He walks away from the game with five World Series rings.

Pettitte’s Hall of Fame credentials will be debated for years, but this much is certain: Of all the Hall of Fame pitchers with at least 240 victories, only seven have a regular-season winning percentage better than Pettitte’s .635. And of those seven, only one – Jim Palmer – began his career after World War II.

Whether it was April or October, all Andy Pettitte did was win.

Craig Muder is the director of communications for the National Baseball Hall of Fame and Museum.

Home run trip

Carr_90.jpgBy Samantha Carr

01-31-11-Carr_Lopez.jpgIn March 2008, I was finishing up my Master’s Degree and found out that my baseball hero, Javy Lopez, was attempting to make a comeback with the Atlanta Braves, my favorite team. More importantly, Lopez would appear in Spring Training.

When I told my mom the news, she simply said, “We have to go!”

I had never seen Lopez play in person, although I had been to a Braves game and Spring Training before. I either caught the team on his rest day or after he had left as a free agent. So I had to settle for watching him take BP and getting a wave before the game.

We left the winter of upstate New York for the sunny ballfields of Florida, scheduled to watch 5 games in 7 days. For a kid who grew up playing softball in New York, there is something about seeing the dirt and grass for the first time that makes you feel good. Baseball season is here.

At our first game at Champion Stadium at the ESPN Wide World of Sports Complex, Hall of Fame legend Phil Niekro brought the lineup card to the umpire at home plate for the Braves.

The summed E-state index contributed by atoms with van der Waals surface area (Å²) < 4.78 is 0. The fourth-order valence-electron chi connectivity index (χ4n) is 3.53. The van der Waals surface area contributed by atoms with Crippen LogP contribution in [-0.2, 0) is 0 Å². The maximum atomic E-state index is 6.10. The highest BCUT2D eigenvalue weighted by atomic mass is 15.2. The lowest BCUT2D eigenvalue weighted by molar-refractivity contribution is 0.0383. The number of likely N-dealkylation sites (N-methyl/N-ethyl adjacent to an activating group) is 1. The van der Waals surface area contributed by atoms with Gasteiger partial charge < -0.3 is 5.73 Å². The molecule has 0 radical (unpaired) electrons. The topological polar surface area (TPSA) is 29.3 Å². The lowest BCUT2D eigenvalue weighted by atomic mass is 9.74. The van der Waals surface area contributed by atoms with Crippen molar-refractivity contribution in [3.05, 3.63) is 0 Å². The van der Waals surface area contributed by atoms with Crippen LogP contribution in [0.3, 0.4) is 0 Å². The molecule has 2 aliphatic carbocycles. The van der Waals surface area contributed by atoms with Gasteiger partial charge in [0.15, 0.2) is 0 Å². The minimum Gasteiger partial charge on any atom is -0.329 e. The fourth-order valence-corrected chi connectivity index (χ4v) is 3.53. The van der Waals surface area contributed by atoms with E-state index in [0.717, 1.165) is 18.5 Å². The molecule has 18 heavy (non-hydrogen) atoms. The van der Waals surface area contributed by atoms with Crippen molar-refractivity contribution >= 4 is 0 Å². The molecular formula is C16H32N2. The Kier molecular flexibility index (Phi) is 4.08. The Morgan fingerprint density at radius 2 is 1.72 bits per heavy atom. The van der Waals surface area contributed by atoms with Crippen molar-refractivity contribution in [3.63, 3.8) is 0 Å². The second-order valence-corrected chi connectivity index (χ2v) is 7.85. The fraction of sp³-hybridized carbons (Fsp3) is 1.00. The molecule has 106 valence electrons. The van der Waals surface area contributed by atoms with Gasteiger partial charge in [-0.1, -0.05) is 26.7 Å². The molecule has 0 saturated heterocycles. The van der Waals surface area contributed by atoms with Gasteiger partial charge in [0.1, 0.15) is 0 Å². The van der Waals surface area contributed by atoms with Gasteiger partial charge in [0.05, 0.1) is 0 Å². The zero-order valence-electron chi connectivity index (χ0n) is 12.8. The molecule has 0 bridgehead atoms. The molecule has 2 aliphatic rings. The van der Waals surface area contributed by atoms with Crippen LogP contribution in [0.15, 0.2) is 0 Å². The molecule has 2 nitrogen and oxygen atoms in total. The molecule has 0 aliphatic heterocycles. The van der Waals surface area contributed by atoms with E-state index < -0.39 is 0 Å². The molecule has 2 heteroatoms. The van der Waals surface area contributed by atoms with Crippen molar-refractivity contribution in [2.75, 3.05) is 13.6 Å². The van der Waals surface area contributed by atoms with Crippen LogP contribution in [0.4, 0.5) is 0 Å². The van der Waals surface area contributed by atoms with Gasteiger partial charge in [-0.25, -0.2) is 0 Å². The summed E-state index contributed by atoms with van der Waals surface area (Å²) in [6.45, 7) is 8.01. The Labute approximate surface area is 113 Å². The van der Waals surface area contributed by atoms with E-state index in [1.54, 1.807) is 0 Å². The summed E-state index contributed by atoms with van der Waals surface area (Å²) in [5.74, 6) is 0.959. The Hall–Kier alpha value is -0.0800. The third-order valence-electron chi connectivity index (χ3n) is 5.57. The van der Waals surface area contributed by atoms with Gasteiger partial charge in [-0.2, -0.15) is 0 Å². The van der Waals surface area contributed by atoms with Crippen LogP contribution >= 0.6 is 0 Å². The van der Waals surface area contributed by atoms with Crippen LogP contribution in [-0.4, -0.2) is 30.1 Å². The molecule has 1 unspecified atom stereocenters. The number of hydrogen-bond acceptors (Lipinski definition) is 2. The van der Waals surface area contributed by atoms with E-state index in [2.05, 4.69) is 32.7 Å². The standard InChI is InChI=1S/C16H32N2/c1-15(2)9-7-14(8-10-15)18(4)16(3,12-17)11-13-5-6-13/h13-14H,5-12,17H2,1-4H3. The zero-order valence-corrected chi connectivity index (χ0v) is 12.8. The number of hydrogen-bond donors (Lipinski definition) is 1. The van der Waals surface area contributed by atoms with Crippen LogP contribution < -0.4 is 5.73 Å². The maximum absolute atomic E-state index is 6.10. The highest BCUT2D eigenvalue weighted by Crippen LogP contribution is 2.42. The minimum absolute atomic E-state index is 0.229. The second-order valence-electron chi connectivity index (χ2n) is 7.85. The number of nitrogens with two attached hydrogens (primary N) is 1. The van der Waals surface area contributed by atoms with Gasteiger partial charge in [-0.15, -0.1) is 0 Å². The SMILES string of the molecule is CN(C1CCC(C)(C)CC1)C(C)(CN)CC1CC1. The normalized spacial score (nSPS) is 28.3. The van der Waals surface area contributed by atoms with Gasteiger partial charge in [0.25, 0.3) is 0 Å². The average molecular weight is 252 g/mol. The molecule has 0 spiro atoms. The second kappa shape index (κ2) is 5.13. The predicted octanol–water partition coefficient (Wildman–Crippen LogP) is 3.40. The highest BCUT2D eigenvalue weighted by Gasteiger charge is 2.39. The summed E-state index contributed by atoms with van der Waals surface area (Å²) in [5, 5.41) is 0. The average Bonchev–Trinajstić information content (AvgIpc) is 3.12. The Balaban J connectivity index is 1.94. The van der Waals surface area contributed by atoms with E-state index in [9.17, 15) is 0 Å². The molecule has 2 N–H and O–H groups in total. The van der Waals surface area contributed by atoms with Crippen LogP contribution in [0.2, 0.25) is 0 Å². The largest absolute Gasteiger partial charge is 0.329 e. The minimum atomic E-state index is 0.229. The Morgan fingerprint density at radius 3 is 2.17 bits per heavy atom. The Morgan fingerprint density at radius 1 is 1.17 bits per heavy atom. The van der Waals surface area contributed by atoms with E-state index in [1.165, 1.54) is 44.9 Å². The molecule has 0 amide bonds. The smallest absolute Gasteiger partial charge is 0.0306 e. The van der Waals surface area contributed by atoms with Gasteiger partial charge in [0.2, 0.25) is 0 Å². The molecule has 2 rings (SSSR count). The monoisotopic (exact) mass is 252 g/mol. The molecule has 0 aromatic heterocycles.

Standing in awe as the knuckleballer waved to the crowd, little did I know that a short time later I would consider Niekro one of our guys at the Hall of Fame – someone who I would meet and get to know in Cooperstown.

01-31-11-Carr_Niekro.jpgMy parents and I spent the week enjoying the sunshine and catching ballgames each day. We’d keep score, eat hot dogs and argue over who was going to be better this year, the Braves or my parents’ favorite team, the Yankees.

In the first at-bat I would ever see Lopez take, he homered over the left field fence. As I jumped up and cheered, my parents and I both figured it was for me. I had patiently waited to watch him all these years.

Although Lopez retired before completing Spring Training and ended his comeback bid, I could now say I saw him play. As we headed back to the winter-like north, I couldn’t help but think that most 22-year olds can think of a better way to spend a spring break than a week in Florida with their parents. But not me. It was the trip of a lifetime with memories I will keep forever of both my baseball hero and sharing the game with the two people who taught me to love it.

What could be better than that?

Samantha Carr is the manager of web and digital media at the National Baseball Hall of Fame and Museum.